While most firms in our industry have always faced competitive markets, the downward pressure on prices seems to be accelerating and, for many, is becoming a way of life.
Many building service contractors (BSCs) have been conditioned to quickly reduce their price when faced with a competitive situation.
However, they fail to fully understand that the typical BSC cost structure makes it virtually impossible to consistently drop prices without a significant change in operations.
Before acquiescing to your next reduction, first consider the impact the proposed price reduction will have on your profitability and operations.
Next, develop a pricing strategy that makes sense for your business — and for your customers — and stick to it.
Finally, focus on differentiating your business with elements other than price.
Pricing And Profitability
Price reductions can have a surprisingly destructive effect on profitability.
Let’s look at a few examples assuming that your firm has a 20 percent gross profit margin.
- If you reduce your price by 2 percent, you will need to increase sales by almost 9 percent to maintain the same number for gross profit dollars.
- A 5 percent reduction requires over 26 percent more in sales volume to make the same dollar amount of gross profit.
- Offering a 10 percent discount means you will need to sell 80 percent more just to stay even.
The bottom line is that even a modest price cut usually takes such a big bite out of gross profit that a disproportionately large sales volume increase is needed to earn the same profit as before the price cut.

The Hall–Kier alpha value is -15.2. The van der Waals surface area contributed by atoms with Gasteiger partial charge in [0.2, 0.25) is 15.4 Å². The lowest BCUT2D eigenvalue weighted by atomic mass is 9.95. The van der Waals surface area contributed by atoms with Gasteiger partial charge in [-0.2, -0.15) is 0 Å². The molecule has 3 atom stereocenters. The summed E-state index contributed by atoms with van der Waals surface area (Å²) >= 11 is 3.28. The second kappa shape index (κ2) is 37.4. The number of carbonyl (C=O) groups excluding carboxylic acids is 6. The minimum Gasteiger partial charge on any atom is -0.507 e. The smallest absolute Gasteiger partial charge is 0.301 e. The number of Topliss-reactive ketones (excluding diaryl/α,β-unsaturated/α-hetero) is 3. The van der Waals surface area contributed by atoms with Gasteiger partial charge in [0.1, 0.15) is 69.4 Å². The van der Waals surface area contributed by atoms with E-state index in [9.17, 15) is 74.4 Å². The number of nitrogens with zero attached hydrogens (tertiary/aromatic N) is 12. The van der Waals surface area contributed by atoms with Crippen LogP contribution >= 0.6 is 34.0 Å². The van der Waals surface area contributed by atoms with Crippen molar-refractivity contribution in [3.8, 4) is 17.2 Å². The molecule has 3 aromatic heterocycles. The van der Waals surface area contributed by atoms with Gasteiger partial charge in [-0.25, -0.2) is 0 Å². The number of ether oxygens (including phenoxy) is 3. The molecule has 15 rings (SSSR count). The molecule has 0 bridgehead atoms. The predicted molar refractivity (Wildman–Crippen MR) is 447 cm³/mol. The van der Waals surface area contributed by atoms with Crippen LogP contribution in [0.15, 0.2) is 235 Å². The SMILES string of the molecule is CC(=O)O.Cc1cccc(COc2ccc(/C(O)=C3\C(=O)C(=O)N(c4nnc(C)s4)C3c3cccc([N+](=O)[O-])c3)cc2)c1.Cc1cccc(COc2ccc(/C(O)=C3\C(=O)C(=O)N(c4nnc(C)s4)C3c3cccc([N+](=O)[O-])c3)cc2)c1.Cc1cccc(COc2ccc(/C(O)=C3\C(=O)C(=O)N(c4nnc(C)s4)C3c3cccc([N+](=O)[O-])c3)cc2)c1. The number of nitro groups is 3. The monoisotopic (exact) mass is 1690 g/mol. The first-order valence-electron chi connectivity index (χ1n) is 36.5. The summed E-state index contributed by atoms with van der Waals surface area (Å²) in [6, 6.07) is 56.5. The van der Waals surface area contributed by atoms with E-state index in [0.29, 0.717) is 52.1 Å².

In addition, the growth requires more resources to support it … at the same time margins are being compressed.
Astute managers should think long and hard before resorting to a knee-jerk price cut.
Businesses need to have a planned approach to pricing, understand why it works and have the discipline to stick with it.
Well-managed cleaning businesses, especially those who follow the principles of ISSA’s Cleaning Industry Management Standard (CIMS), have a pricing strategy.
This strategy starts with determining the cost of the service your business is selling and what that cost needs to be in order for your business to be profitable.
There are a number of factors business owners need to know when developing pricing.
Know your customer: Do a little market research.
Survey existing customers and take a look at the various types of customers you could have — from the budget conscious to the efficiency seekers to the quality-focused.
Decide which type of customer you are targeting and price accordingly.
Know your costs: You will need to cover your costs to help determine pricing.
Costs include the cost of providing the cleaning service; the cost of marketing and selling the service; operating expenses for owning and operating your business; compensation for yourself and employees; and capital you will need for growth.
Know your revenue target: A revenue target is how much of a profit you want your business to make.